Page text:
Evaluation of Microsilica and Nanosilica on Bond Properties between Moderate–High Strength Concrete and Plain–Ribbed Steel Rebar


Bicakci S. N., Baran S., Boyaci B., Turkmenoglu H. N., Turan O. T., Atahan H. N.

JOURNAL OF MATERIALS IN CIVIL ENGINEERING, vol.36, no.2, pp.1-16, 2024 (SCI-Expanded)

  • Publication Type: Article / Article
  • Volume: 36 Issue: 2
  • Publication Date: 2024
  • Doi Number: 10.1061/jmcee7.mteng-15661
  • Journal Name: JOURNAL OF MATERIALS IN CIVIL ENGINEERING
  • Journal Indexes: Science Citation Index Expanded (SCI-EXPANDED), Scopus, Academic Search Premier, PASCAL, Aerospace Database, Applied Science & Technology Source, Aquatic Science & Fisheries Abstracts (ASFA), Communication Abstracts, Compendex, Computer & Applied Sciences, Geobase, ICONDA Bibliographic, INSPEC, Metadex, Civil Engineering Abstracts
  • Page Numbers: pp.1-16
  • Istanbul Technical University Affiliated: No

Abstract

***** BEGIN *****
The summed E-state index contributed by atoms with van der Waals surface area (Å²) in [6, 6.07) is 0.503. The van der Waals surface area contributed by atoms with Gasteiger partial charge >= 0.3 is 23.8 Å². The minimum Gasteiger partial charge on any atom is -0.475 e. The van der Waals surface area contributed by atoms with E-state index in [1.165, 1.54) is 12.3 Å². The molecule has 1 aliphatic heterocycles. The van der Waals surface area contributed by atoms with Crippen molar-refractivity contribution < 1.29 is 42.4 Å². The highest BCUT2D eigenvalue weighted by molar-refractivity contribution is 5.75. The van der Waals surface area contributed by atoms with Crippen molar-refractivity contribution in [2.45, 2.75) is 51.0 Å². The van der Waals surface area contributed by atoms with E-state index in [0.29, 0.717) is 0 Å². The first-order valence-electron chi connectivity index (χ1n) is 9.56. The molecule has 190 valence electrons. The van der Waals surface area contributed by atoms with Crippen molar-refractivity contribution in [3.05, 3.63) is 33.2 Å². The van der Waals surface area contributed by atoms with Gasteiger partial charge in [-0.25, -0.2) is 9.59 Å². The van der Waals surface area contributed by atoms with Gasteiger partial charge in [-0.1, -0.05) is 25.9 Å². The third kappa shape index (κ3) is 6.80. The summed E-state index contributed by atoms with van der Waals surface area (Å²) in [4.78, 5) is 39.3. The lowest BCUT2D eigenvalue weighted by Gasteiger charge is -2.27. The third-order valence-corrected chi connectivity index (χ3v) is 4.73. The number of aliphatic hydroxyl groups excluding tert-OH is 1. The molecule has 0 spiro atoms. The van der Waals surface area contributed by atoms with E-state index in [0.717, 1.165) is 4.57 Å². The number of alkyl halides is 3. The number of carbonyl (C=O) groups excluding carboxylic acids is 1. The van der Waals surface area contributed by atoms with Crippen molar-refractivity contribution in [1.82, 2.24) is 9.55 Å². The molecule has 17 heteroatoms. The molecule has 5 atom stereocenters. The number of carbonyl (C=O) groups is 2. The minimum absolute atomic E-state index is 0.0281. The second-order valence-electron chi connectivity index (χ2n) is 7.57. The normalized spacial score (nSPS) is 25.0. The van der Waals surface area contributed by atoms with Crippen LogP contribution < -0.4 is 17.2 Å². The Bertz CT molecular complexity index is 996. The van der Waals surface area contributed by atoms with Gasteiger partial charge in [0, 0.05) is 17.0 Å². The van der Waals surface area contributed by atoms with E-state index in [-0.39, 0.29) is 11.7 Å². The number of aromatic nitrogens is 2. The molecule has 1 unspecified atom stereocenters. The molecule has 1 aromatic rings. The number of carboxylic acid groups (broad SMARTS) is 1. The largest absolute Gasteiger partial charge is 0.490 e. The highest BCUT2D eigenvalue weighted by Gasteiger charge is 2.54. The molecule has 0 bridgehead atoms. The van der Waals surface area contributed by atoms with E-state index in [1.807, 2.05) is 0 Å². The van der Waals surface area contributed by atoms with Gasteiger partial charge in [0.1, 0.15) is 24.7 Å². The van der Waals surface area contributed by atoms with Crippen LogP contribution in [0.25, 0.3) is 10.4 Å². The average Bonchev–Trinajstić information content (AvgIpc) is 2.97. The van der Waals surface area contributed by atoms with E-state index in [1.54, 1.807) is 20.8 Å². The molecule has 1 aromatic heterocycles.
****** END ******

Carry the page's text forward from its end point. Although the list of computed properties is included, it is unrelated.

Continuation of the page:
Individual and synergistic effects of microsilica (MS) and nanosilica (NS) on the bond properties between moderate–high strengthconcrete and plain–ribbed steel rebar were investigated. Two different concrete series with water–cementitious material ratio (W=Cm) of 0.55and 0.36 were studied. Pull-out tests were performed to analyze the bond strength and bond-slip behavior. Compressive strength, splittingtensile strength, and elastic modulus of the samples were also reported. Results have revealed that although the compressive strength showeda considerable increase after adding MS and/or NS, the modulus of elasticity and splitting tensile strength were not affected considerably.With the addition of MS and/or NS, while an increment was seen in the bond strength for the plain rebar, no significant effect was observedfor the ribbed one. In addition, despite residual bond strengths showing an increase in the plain rebar, a reduction was seen for the ribbed one.In terms of slip energy, the use of MS and/or NS for plain rebar made a positive contribution, i.e., the slip energies for both concrete strengthgroups increased. On the other hand, for the ribbed rebar case, slip energy was negatively affected for the concrete with W=Cm of 0.55, whileno significant trend was observed for the0.36W=Cm group. Based on the bond-slip data obtained, new prediction models were proposedto estimate bond strength and bond-slip behavior for both rebar types. These are compared with other models available in the literature.For the ribbed rebar, the slip amount, where the plateau region on the bond stress versus slip curves begins, was significantly lower thanthe assumptions considered in the other models. Considering the descending parts of bond stress versus slip relations, the residual bond stresscan be maintained more efficiently in plain compared to ribbed rebar.